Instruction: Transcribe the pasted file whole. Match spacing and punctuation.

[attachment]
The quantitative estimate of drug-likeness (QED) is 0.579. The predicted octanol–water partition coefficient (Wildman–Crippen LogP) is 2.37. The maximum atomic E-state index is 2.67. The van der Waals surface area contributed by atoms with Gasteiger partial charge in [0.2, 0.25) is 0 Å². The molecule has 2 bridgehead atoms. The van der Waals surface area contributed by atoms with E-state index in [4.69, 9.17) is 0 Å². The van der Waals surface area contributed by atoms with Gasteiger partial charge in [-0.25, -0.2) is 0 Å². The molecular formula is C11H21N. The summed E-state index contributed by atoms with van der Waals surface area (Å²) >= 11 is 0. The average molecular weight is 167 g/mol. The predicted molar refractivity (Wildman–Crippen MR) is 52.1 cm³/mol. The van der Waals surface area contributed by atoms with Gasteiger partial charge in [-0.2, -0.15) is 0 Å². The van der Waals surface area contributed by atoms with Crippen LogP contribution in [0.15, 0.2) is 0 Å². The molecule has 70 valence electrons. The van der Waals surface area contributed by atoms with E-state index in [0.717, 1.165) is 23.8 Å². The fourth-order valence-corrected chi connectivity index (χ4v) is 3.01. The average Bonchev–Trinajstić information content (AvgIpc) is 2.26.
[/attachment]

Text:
The quantitative estimate of drug-likeness (QED) is 0.579. The predicted octanol–water partition coefficient (Wildman–Crippen LogP) is 2.37. The maximum atomic E-state index is 2.67. The van der Waals surface area contributed by atoms with Gasteiger partial charge in [0.2, 0.25) is 0 Å². The molecule has 2 bridgehead atoms. The van der Waals surface area contributed by atoms with E-state index in [4.69, 9.17) is 0 Å². The van der Waals surface area contributed by atoms with Gasteiger partial charge in [-0.25, -0.2) is 0 Å². The molecular formula is C11H21N. The summed E-state index contributed by atoms with van der Waals surface area (Å²) >= 11 is 0. The average molecular weight is 167 g/mol. The predicted molar refractivity (Wildman–Crippen MR) is 52.1 cm³/mol. The van der Waals surface area contributed by atoms with Gasteiger partial charge in [-0.2, -0.15) is 0 Å². The van der Waals surface area contributed by atoms with Crippen LogP contribution in [0.15, 0.2) is 0 Å². The molecule has 70 valence electrons. The van der Waals surface area contributed by atoms with E-state index in [0.717, 1.165) is 23.8 Å². The fourth-order valence-corrected chi connectivity index (χ4v) is 3.01. The average Bonchev–Trinajstić information content (AvgIpc) is 2.26.